An engine purrs. A woman with The engines of the buses roar. walks towards me. The Somewhere in town a siren is sounding. of a bus’s brakes, and then its A man walks towards me with a cigarette in his mouth. He hasn’t lit it yet. A sightseeing bus turns around, ready to begin its tour. telling of its departure. Outside the pub on a blackboard is advertised; a. Leffe is also served here. A man gives a A woman checks her sunglasses while behind her a man in a suit walks aimlessly as if he’s not long woken up. as I cross the zebra crossing. A man with a On the edge of the pavement, a heap of refuse sacks are left waiting to be collected walks towards and then past me. Ahead, on the opposite side of the street, a shop and a restaurant stand empty with boarded windows. A young man with a The red man is lit so I wait to cross. I look around. saunters down the road while a A woman pushes a pushchair and from amongst the rooftops a spire points to the sky. at the traffic lights. I see people with I notice a glass dome, I’m not sure I’ve ever noticed it before. making their way to the train station. The lights are red, then red and amber and the traffic moves. On the window ahead of me are written some Chinese characters and on the road, a sign cautions everyone to look both ways. are on patrol. A bus called the Having crossed the road and walked a little, a signs says dead end and down that dead end stands a green wheelie bin. drives past and a man gives his daughter a A barrier is down at the exit of the car park beside which a group of people are out for a family walk. There are two trees on this side of the street. I hear come from a car, while up ahead, a cuts the pavement in two. Up another road, in the distance, a man crouches. I walk past an iron gate and on some railings see a French flag – a poster advertising a market. A wedding party stands on the pavement. The A young girl with a trolley stands at the side of the road dominated by the mound. just before I reach the road and so I wait a while. On the lamppost, a sticker with 404 has been stuck on. I look up the empty street towards the city centre. A couple carry identical A man with a rucksack walks with a group of others; girlfriends and children. happy with their purchases. I cross the road and see A car stops at the junction, loud music pouring from its open window. The car screeches out. littering the pavement. One of the wedding guests talks about sales. Ahead is the castle tower. A Walking down the road I notice a camera hidden away like a big eye watching everything. hangs on a bollard and nearby lies a discarded blanket. Up ahead, a A car is parked with four parking tickets tucked beneath its windscreen wipers. I look; a takes my attention for some reason. On the pavement, old confetti appears stuck down. There’s a row of empty cycle racks. The street is quiet, a and I hear. A man wearing walks towards me. Round the corner, the I notice the small windows of the houses here and a tree which grows near the old railings by the river. Some are painted a different colour to the rest – just a few of them.. and ahead I see an arch over the entrance to a courtyard. Birdsong is mixed with the gentle sound of water. A flag flutters above the tower. and a group of To my right I hear the sound of a bin moved across the floor. A shop window has metal shutters pulled down and a padlock is coiled around the railings like a snake. Along the road is a bookshop. talk as they walk past. Dirty water gathers at the weir. On the road, a cordon contains sand, paving slabs and gravel. There’s litter too. Above me, the ancient windows of the tower look out. A lifebuoy waits for an emergency while the Two men carry shopping bags and down on the river, three ducks negotiate the litter in the water. on the water. A and I hear 118 is written on a sign. I don’t look at the rest of it. Below the bridge is a drowned bicycle and a submerged traffic cone. There are some old plastic bags snared in the branches. I walk beside the old walls. On the pavement is the stain of a splash just where the weeds grow and where petals gather like the paper confetti. Little Derick’s doin ok – a scrawled message on a hoarding says. I wonder who he is. A A building here is a mix of bricks and old stones, On the opposite side some new flats are being built. From a building opposite – a pub – a rainbow flag hangs. In the yards of a block of flats are some bicycle racks. Two chefs take a break for a chat while up ahead a traffic warden chats with someone less fortunate. A man in a luminous jacket with a worn out face looks out for litter. A sign says 20 zone. and on the wall of a building I’m made aware of CCTV. An arrow points towards another road while up ahead, the concrete monster looms large. Hooks on the front of a building wait for absent baskets of flowers. appears on his bike and we engage in A pigeon descends with a flap. mainly about the weather. Posters look tatty beside that ugly building – all bricks and shadow. A man with A sign says except cycles. on his arm waits while A woman carries a pink bag and behind a net curtain in a restaurant window a man sits, as if he is hiding from something. is erected nearby. Are they going to knock the ugly stuff down? I wish they would. A Here palm trees grow. E1 bus stop. Here the smell of cooking hangs in the air. E2 bus stop and a sign for the library. bobs on the opposite side of the street but on my side it’s all bird shit. A The sound of an engine – not heard by the man wearing headphones. An old sock lays incongruously on the pavement; where is the other one I wonder? scuttles across the path, in amongst the cigarette ends. E3 says a sign at one of the bus stops. Ahead I see the steps I’ll walk up. A strong shadow cuts across and in the distance I hear A bus ticket blows past and over the road I see the steps near which a traffic cone has been unceremoniously left. An old man with a flat cap walks past and opposite, waiting to cross the road is a man with a red waistcoat. Then comes the crossing sound. We walk across. – a wedding perhaps? Green lights but I cross anyway, there’s no traffic. A bottle of I walk up the steps and see a green sweet and further down a broken bottle. There’s a The mound rises up behind the walls while on the ground are some dropped chips from the night before. has been left by the steps. waiting for a visitor, but above it a roll of barbed wire warns against intrusion. A satellite dish sits silently on the wall of another house and above it, a green spire shoots like some massive flower. Here it’s I can hear the sound of running water. and On the pavement is a pile of dog shit. I pass lampposts no.2 and no.3 and see ivy clambering over the wall like a thief. Up ahead a man walks through a green door above which, tumbling on the wall are some red flowers. A coke can sits at the edge of the pavement and on a step someone has written the words libya libya; why I don’t know. Up ahead is a corner. There’s a black door and in the middle of the pavement a plastic coffee lid. Below the gutter runs, as if unsure of its path. Lamppost no.4. Like the ivy, a plastic sheet escapes over another wall. I see an old step over the lost gutter which now goes nowhere. Ahead is a half-painted bollard. A There’s an old brick wall above which the thick trunk of a vine twists and turns. has been left on a car parked on double-yellow lines. The driver’s seat is decorated with a Three metal boxes are stacked at the alley way to the street at the end of which is the corn exchange. Here is lamppost and a gathering of. says one of them. I notice an just as the smell of fills the air; someone is cleaning. Ahead is a litter bin past which a man pulls a. I pass a red door then a blue door, a bicycle and a pillar box. On the pavement is a A boy with a knitted jumper walks with his parents. Up ahead, a cordon has been placed around a tree and above the roof tops is a green dome. I round the corner and see two people Push to open says a sign. There are a few A pigeon wanders aimlessly. On the pavement is a load of spilled. There are French flags again. The market’s here. A girl in walks towards me and I walk past a stall selling and on towards a which snakes its way down one side of the square. A man in a luminous jacket walks past me. An engine purrs. Ahead, three telephone boxes wait for conversation, but for the moment, there’s just the sound of Here is the market office and back where the buses leave a number of fans are whirring.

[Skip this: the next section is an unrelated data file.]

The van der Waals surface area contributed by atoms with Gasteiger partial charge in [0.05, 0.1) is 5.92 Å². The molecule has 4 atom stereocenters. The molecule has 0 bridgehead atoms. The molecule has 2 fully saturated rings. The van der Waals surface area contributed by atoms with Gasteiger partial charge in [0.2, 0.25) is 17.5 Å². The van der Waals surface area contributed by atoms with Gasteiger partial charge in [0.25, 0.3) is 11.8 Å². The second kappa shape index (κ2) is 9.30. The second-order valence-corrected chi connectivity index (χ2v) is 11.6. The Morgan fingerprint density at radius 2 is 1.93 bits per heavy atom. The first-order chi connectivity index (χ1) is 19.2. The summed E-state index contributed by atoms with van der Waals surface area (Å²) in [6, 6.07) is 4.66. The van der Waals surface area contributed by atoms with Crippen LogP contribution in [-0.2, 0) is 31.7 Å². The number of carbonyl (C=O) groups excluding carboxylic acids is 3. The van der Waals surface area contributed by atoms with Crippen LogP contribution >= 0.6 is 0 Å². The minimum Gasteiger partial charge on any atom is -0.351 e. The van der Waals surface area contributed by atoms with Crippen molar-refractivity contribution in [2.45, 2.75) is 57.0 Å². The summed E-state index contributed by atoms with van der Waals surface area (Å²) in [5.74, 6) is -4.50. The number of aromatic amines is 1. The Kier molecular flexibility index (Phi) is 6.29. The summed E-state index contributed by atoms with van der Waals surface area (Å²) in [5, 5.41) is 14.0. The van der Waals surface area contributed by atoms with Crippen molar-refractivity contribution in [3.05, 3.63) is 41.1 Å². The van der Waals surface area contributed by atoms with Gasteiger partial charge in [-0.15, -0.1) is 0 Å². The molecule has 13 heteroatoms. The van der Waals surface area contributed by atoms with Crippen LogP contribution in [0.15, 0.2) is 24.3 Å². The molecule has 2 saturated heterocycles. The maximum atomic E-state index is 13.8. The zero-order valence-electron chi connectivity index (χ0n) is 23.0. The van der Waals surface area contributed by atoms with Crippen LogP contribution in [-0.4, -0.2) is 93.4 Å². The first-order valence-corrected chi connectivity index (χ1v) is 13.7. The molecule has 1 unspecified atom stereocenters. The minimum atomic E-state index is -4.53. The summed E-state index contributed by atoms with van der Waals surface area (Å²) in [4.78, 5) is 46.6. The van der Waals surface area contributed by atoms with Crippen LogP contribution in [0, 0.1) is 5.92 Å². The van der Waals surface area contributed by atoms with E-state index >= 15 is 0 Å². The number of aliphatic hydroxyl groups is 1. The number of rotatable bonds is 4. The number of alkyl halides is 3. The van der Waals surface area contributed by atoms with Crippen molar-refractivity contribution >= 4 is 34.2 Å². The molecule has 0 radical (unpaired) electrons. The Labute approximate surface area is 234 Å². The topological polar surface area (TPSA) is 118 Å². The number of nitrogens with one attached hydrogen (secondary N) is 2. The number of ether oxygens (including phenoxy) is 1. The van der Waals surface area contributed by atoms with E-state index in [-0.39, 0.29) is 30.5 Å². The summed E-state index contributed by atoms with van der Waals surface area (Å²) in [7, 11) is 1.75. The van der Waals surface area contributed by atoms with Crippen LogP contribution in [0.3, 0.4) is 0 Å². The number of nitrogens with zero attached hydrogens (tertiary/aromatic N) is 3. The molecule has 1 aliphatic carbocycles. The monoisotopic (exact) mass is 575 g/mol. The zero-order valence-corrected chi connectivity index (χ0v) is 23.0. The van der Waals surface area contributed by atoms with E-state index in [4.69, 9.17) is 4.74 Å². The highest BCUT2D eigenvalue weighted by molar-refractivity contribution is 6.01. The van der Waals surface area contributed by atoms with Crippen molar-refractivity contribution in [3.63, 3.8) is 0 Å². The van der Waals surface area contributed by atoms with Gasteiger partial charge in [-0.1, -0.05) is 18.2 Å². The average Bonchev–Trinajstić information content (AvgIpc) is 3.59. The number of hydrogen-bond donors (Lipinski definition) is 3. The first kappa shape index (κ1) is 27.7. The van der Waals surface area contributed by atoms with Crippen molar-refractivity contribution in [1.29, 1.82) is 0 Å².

I am also interested in the visual interpretation of memory, i.e. what it is that we remember. Of course it may be different for different people, but whenever I think of a part of the walk and think about what I am seeing, I realise that the image is a very vague interpretation of reality. Below is a drawing which is a drawing of my entire walk, drawn with my eyes closed so as to focus my mind on the memory image, from the left of the page to the right. The image below is my ‘memory’ of the first walk.
After the second walk, I rubbed the entire image out, leaving a trace of the original drawing on the paper. Over this I then drew my ‘memory’ of the second walk (below) and will repeat this process throughout the duration of my walking this particular route.
These examples are all in effect palimpsests: whereby even though I have erased words and images, traces of them can still be seen on the page, just as traces of the past can still be found everywhere throughout the city – the past is never fully effaced.